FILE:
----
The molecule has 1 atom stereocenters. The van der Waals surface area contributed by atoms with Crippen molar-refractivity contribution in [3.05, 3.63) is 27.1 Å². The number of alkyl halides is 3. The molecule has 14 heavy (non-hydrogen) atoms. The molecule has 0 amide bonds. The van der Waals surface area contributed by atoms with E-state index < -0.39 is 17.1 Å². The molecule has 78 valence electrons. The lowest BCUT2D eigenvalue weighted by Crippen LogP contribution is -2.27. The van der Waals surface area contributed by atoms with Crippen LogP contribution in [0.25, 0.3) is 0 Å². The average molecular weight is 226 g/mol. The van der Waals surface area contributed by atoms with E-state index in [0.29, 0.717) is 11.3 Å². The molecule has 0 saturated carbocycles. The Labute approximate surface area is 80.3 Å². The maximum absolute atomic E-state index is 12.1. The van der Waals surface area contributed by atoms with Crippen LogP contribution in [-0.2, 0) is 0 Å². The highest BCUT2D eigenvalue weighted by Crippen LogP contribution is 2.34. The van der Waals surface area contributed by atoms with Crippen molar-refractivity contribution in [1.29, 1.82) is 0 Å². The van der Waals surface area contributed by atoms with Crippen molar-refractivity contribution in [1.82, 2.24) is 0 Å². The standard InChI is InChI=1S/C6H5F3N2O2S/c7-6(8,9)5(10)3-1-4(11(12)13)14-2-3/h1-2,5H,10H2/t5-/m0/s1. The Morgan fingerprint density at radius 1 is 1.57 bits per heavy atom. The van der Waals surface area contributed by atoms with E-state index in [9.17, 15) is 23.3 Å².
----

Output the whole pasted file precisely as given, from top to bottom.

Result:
The molecule has 1 atom stereocenters. The van der Waals surface area contributed by atoms with Crippen molar-refractivity contribution in [3.05, 3.63) is 27.1 Å². The number of alkyl halides is 3. The molecule has 14 heavy (non-hydrogen) atoms. The molecule has 0 amide bonds. The van der Waals surface area contributed by atoms with E-state index < -0.39 is 17.1 Å². The molecule has 78 valence electrons. The lowest BCUT2D eigenvalue weighted by Crippen LogP contribution is -2.27. The van der Waals surface area contributed by atoms with Crippen LogP contribution in [0.25, 0.3) is 0 Å². The average molecular weight is 226 g/mol. The van der Waals surface area contributed by atoms with E-state index in [0.29, 0.717) is 11.3 Å². The molecule has 0 saturated carbocycles. The Labute approximate surface area is 80.3 Å². The maximum absolute atomic E-state index is 12.1. The van der Waals surface area contributed by atoms with Crippen LogP contribution in [-0.2, 0) is 0 Å². The highest BCUT2D eigenvalue weighted by Crippen LogP contribution is 2.34. The van der Waals surface area contributed by atoms with Crippen molar-refractivity contribution in [1.29, 1.82) is 0 Å². The van der Waals surface area contributed by atoms with Crippen molar-refractivity contribution in [1.82, 2.24) is 0 Å². The standard InChI is InChI=1S/C6H5F3N2O2S/c7-6(8,9)5(10)3-1-4(11(12)13)14-2-3/h1-2,5H,10H2/t5-/m0/s1. The Morgan fingerprint density at radius 1 is 1.57 bits per heavy atom. The van der Waals surface area contributed by atoms with E-state index in [9.17, 15) is 23.3 Å².